To ensure an “apples-to-apples” comparison, such items should be excluded in calculating the Target Working Capital. Examples include, among other things:

Cash or debt (which may be the subject of a separate adjustment if the acquisition is structured on a “cash-free, debt-free” basis);
income tax assets or liabilities (which are often allocated to the parties on a pre-Closing/post-Closing basis);
litigation and other reserves (the liability for which is often addressed in the Agreement’s indemnification provisions); and
assets and liabilities not assumed in an asset purchase.

In analyzing the Company’s balance sheet, the parties need to understand that individual account balances are not one homogeneous item. There may be individual components that need to be considered separately.
In lieu of a generic definition, the definition of Target Working Capital should specify the particular accounts (including accounting general ledger references) that are included in current assets and current liabilities and should specify accounts that are excluded. Attaching a sample calculation as a schedule to the Agreement is a helpful means of narrowing the range of any misunderstanding. The example of how working capital should be calculated should go to the trial balance account level of detail to show which accounts should be included.
Another factor that the parties need to understand and address is the interrelationship between the nature of the Company’s business and its working capital needs.

Seasonal business: Working capital may vary significantly over the course of the year. At Closing, working capital may be very different than it was when the Agreement was signed.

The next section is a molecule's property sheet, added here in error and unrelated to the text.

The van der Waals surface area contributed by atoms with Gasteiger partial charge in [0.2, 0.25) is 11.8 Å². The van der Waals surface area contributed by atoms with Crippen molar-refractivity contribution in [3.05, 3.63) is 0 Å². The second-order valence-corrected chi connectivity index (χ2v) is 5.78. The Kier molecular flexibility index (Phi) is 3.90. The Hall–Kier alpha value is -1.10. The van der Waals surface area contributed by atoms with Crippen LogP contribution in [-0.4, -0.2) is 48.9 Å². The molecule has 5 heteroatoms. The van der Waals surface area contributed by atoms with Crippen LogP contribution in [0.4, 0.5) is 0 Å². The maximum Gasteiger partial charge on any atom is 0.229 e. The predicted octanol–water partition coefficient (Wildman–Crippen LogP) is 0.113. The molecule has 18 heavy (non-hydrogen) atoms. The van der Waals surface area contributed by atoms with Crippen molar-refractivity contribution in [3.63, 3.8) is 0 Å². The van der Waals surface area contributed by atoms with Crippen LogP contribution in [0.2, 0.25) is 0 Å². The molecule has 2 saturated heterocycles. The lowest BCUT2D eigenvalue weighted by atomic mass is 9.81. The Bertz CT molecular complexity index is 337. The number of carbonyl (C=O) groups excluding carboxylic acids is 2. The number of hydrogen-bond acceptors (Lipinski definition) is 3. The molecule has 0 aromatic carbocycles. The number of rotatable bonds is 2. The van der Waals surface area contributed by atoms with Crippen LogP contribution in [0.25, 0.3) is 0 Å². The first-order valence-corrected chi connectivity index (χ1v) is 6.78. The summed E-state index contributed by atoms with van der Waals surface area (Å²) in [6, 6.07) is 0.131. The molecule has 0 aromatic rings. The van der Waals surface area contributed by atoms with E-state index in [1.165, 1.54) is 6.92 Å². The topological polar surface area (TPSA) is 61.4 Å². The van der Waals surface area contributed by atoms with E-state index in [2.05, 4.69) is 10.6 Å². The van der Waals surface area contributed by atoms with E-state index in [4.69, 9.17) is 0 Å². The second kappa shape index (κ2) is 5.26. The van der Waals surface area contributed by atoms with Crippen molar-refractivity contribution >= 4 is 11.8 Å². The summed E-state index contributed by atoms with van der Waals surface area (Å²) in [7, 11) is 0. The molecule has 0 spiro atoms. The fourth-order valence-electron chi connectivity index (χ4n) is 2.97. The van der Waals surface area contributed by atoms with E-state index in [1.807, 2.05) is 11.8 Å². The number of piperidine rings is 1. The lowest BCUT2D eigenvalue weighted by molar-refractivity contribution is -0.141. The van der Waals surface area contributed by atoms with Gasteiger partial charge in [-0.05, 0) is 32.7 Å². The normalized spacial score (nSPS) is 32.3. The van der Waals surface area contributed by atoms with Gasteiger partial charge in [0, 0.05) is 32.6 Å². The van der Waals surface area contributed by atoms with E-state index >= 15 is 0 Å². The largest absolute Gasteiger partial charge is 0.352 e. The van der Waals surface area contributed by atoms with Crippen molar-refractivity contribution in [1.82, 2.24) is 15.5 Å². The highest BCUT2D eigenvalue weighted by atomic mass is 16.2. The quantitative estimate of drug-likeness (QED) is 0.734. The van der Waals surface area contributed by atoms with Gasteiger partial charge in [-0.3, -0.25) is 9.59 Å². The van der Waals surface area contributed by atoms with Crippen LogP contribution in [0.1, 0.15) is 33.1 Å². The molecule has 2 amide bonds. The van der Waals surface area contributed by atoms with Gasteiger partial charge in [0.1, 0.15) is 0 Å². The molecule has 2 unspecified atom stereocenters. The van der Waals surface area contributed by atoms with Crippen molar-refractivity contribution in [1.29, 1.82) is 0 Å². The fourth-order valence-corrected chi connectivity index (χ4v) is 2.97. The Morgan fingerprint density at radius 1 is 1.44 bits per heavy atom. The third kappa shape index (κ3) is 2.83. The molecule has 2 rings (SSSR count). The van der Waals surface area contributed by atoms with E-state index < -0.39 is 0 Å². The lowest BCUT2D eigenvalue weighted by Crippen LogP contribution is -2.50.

Growth businesses: A growing business often has increasing needs for working capital as sales grow. With growth, receivables and inventories may increase each month, requiring working capital to grow as well.
Subscription business: If the Company receives payment before a product or service is delivered (e.g., as in the software business), the Company may operate with negative working capital. As the business grows, it generates working capital. In a cash-free, debt-free transaction, the Buyer will have the obligation to provide services to customers post-transaction while the related cash remains with the Seller.
Volatile business: Working capital can be erratic when customers payments are large and infrequent, or in a commodity driven business where commodity valuations may be subject to unpredictable swings.

Before setting the Target Working Capital, the Buyer should engage in due diligence to understand the accounting policies, judgments, and estimates that are implicit in the Company’s financial statements. The focus should be on those areas most likely to create an unanticipated result. If the Buyer disagrees with the Company, the disagreement should be resolved and addressed in the Agreement.
Things to consider in establishing the Target Working Capital include:

What is normal for the industry?
What is working capital as a percentage of sales?
What special terms cause the Company’s working capital to vary?
How significantly does inventory vary on a month-to-month basis?
Do seasonal sales affect working capital?
Are the business and its working capital needs growing?

The Adjustment Process
A gating issue in the adjustment process is agreeing upon which party will prepare the Closing Statement (defined below).
The Seller argues that it has better knowledge of the Company’s business and financials and, therefore, should calculate the Closing Working Capital. The Buyer will want to do the calculation because it is buying the Company and will be running it post-Closing.
Typically, the Buyer (which, post-Closing, will have access to the Company’s books and records) wins the negotiation and prepares a closing statement within a set time frame (e.g., sixty or ninety days after Closing) (the “Closing Statement”). The timing for the preparation of the Closing Statement should accommodate the need for physical inventories and the challenges and time required to coordinate multi-location businesses or warehouse sites.
In 94% of the transactions reviewed in the ABA Study, the Buyer prepared the Closing Statement.

This is premium content for:

ABA Business Law Section Members.

Please log in or join the Business Law Section to read this full article.

For more information about joining the Section, click here.

Connect with a global network of over 30,000 business law professionals


Login or Registration Required

You need to be logged in to complete that action.